Adopting a rescue dog is an act of kindness that can bring so much joy — and so much work — into your life. Often, rescue dogs are older. If you adopt an adult dog, you’ll need to contend with its history and any fears or habits it learned before you brought it home.
Many rescue dogs change their behavior considerably as they adjust to their new home. They may become affectionate, playful, or stubborn. Some dogs may exhibit previously unseen territoriality once they feel a home is theirs. If you’re bringing home a rescue dog, the following advice can help make sure the transition is smooth and your new family member has as easy a time with the adjustment as possible.
How to prepare to bring home a rescue dog
An essential thing to remember about getting a rescue dog is that you are teaching the dog that it’s safe and valued. You’ll want to give some thought to the physical space of your home. Individual dogs have different personalities and different needs. For example, some dogs chew to relieve stress, so don’t leave your belongings lying around until you know each other better. As your rescue acclimates and you get a read on what makes him tick, you’ll understand how to make your home more pet-friendly.
Important considerations for adopting a rescue dog
When you bring home a shelter dog, they won’t know your house rules and may have had very different ones before. Or they may have never had any rules. Some shelter dogs have never lived inside at all. They may need a while to understand what you expect from them. In the first days, try to spend as much time together as possible, but don’t force the dog to engage until it’s comfortable. Just sitting together may be a lot for some rescues to handle. Spending time together on the dog’s terms and establishing a routine will help build trust, but both will take time.
Dogs get stressed too. Do your best to help prevent or manage your new dog’s stress levels. Keep visitors to a minimum in the first few days and focus on how to acclimate your rescue dog to its new home. Stress affects dogs in very different ways. They may shake or shiver, hide, or even vomit from nerves. Give them their space and use a calm, soothing voice to speak to them. These reactions aren’t their fault, and if stress is the cause, yelling can make it worse.
Reward good behavior
Getting a rescue dog often means spending extra time on basic obedience than getting a puppy with an uncomplicated history. Understanding your dog’s behavior will make it easier to teach the house rules. Try different things to find what motivates your dog most: treats, attention, affection, or play. If you find your rescue is food-motivated, look for small treats for training. Using small treats allows you to reward your dog frequently without risking weight gain or teaching bad pet eating habits.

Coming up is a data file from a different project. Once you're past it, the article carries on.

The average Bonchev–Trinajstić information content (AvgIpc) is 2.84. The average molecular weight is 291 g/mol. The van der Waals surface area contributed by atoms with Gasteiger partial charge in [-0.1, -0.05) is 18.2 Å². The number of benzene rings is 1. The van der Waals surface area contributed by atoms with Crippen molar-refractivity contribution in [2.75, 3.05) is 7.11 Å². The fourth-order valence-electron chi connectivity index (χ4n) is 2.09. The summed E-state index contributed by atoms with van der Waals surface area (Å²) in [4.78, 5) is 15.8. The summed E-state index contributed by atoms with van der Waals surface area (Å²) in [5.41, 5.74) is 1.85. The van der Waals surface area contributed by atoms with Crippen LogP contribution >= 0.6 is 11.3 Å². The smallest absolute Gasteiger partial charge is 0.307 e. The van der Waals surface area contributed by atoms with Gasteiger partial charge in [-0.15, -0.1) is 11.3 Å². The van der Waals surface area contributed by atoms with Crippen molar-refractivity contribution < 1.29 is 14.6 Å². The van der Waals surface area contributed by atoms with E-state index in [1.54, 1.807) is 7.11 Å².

Don’t rush walks
When you take walks after bringing your rescue dog home, you can build their confidence by letting them sniff and explore. Smelling is a dog’s primary way of gathering information about the world, so if you don’t let them stop and sniff, they don’t get a chance to make sense of their new environment.
Don’t punish growling
Growling is a vital communication tool for a dog and a way to avoid fights. When your dog growls, it tells you it’s anxious or feels threatened. For example, a rescue dog that growls when you get close to its bowl might be worried about you taking its food. When something like that happens, it’s a sign that you may need to improve your dog’s attitude through training. If you teach a dog not to growl at all, you can end up with a dog that stays quiet until it panics and resorts to violence.
Whether your rescue is your first pet, you’re adding a second dog, or you’re planning on introducing your dog to a cat, you may want to consider pet insurance. Like human health insurance, pet insurance can help pay for your dog’s medical expenses. Before you get your dog home, learn about how pet insurance works, to decide if it’s right for you.